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Saturday, February 25, 2012

The case against Michigan Public Act #4 and why a Constitutional Referendum vote is right

ROJS News Op/Ed

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Fmr. MI Gov. William
As a public official, my appreciation for Michigan's Public Act #276 of 1976, known as the Open Meeting Act is paramount.

The first paragraph of this statue, clearly explains the duties of any state official elected by its' citizenry or appointed by a governmental body, should uphold the act build on principles of Democracy.
"(The) ACT to require certain meetings of certain public bodies to be open to the public; to require notice and the keeping of minutes of meetings; to provide for enforcement; to provide for invalidation of governmental decisions under certain circumstances; to provide penalties; and to repeal certain acts and parts of acts."
People should indeed have rights in a democracy elected governmental entity to address their grievances before the body. Similar to what Founding Father's envisioned for this great country we live in.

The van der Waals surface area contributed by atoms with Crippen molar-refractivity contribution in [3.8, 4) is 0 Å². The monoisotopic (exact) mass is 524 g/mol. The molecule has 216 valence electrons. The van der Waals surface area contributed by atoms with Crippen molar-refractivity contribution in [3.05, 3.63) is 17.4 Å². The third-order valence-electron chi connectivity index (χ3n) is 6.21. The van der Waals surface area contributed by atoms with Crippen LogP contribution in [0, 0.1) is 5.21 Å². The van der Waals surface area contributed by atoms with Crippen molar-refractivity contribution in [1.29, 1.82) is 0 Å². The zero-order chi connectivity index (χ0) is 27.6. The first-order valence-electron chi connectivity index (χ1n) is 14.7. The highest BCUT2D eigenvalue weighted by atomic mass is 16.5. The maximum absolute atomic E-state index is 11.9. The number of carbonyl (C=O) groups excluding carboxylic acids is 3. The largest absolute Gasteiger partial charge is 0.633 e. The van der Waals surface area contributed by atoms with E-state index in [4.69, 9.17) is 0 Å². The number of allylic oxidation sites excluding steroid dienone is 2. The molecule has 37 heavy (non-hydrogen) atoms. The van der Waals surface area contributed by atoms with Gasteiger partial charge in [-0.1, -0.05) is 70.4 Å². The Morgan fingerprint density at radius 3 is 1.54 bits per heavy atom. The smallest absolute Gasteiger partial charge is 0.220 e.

In 1976, Michigan's longest serving Governor William G. Milliken (R) signed this piece of vital legislation into law. A Google Archive newspaper report from The Michigan Daily on January 21, 1981, detailed why former Gov. Milliken believed defending this groundbreaking legislation, Michigan's Open Meeting Act, was important.

From The Michigan Daily on January 21, 1981:
"Gov. William Milliken has vetoed bills letting public bodies close job interview and employment evaluation sessions, calling them a "step backwards" for open government. 
The vetos were a victory for reformed minded lawmakers and journalism organizations in what was considered a major test of the state's commitment to it tough 1976 Open Meeting Act."
Speaking on the bill, Gov Milliken cited the following: 
"These changes represent an unnecessary step backward from the Open Meeting Act legislation adopted four years ago after a careful and detailed legistative consideration. Few decisions made by public policies are as important as those involving the selection of key administrators or evaluating the performance of those individuals."